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Demand higher than ever at St. Joseph’s Food Bank

Food bank is seeking volunteers to help drive patrons on distribution days amid transit strike
St. Joseph’s Food Bank manager Sandra Cascaden says demand for services is higher than ever, with over 1,800 people using the food bank and long lines on distribution days. /Dillon White Photo

St. Joseph’s Food Bank in Mission is facing a higher demand than ever before and the need continues to rise.

“The demand for food is going up every day,” food bank manager Sandra Cascaden said.

The food bank is currently serving over 1,800 people and 900 families— up from 1,500 people in December 2022. It’s more than double the 693 people and 342 families they served in 2019.

“On distribution day, we are lined up probably about 100 to 120 people at one time,” Cascaden said. “Sometimes the wait is an hour and a half to two hours in the lineup.”

St. Joseph’s is the lone food bank in Mission registered as a service provider with Food Banks Canada. However, they also collaborate with other local organizations such as Mission Community Services, Mission Youth House, Union Gospel Mission, Copper Hall, and Glory House – Recovery House.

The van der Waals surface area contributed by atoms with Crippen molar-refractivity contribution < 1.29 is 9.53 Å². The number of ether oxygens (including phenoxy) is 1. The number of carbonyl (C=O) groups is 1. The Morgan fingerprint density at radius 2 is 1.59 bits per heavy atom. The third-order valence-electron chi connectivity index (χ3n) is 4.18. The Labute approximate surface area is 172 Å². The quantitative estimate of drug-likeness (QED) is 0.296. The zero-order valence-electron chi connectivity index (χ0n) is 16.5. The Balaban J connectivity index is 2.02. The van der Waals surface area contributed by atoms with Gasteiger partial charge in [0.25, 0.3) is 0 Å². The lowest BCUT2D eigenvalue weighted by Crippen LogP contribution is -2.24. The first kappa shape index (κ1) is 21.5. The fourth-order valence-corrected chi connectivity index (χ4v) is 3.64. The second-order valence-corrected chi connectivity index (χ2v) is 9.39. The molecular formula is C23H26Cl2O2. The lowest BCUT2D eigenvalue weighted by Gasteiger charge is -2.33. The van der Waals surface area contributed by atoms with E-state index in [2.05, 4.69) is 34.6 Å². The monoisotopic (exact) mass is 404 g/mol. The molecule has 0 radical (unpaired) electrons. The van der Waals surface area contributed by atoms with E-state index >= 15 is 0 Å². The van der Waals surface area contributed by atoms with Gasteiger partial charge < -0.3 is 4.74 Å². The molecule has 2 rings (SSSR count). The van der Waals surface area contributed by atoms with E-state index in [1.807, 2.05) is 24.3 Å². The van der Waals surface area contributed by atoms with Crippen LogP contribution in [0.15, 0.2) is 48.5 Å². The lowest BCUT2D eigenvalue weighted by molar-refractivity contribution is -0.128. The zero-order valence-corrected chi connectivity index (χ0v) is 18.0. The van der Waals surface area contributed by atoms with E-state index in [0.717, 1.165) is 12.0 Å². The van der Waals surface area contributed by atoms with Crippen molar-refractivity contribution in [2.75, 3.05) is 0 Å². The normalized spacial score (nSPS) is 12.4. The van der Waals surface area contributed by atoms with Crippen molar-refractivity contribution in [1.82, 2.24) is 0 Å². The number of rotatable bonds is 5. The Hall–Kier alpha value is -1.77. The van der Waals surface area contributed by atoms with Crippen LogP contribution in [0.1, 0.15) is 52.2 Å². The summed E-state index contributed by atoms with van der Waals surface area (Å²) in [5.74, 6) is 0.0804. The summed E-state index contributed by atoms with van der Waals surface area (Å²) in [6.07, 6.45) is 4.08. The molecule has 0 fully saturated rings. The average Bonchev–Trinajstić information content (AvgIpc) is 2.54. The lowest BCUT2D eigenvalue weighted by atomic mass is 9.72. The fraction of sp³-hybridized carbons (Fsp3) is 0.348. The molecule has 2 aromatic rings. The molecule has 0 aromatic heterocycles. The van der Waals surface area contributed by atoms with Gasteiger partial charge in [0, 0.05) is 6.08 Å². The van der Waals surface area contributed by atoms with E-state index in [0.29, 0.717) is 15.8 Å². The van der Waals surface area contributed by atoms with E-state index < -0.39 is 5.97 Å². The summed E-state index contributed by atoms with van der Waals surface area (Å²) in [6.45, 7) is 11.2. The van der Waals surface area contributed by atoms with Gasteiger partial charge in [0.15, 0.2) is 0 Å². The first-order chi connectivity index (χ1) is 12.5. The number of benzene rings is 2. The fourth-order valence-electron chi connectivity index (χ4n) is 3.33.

Cascaden has been with St. Joseph’s for four years. She says the organization is always in need of certain items that provide nutritional value, including baby food, pasta, pancake mix, peanut butter, cereal, oatmeal and canned meat.

Despite the need for certain items, Cascaden says donations for food aren’t bad and the organization is now out of the red financially.

“We’re very fortunate we get the food in only because we don’t have the money for operating costs and stuff like that. But we’ve brought ourselves out from a deficit and we’re working our way up,” Cascaden said. “It’s not enough to pay our staff members or to build a new building — nothing like that — but we’re out from the red.”

One of the biggest current needs for the food bank is volunteer drivers on distribution days. Cascaden says long waits of over an hour for taxis have been plaguing the distribution lineups since the Fraser Valley transit strike began on March 20.

Because a number of food bank users also use public transit, Cascaden has been driving them home herself on distribution days. As a result, the food bank is seeking a few volunteers to help with driving.

For more information about how to volunteer or donate, visit or


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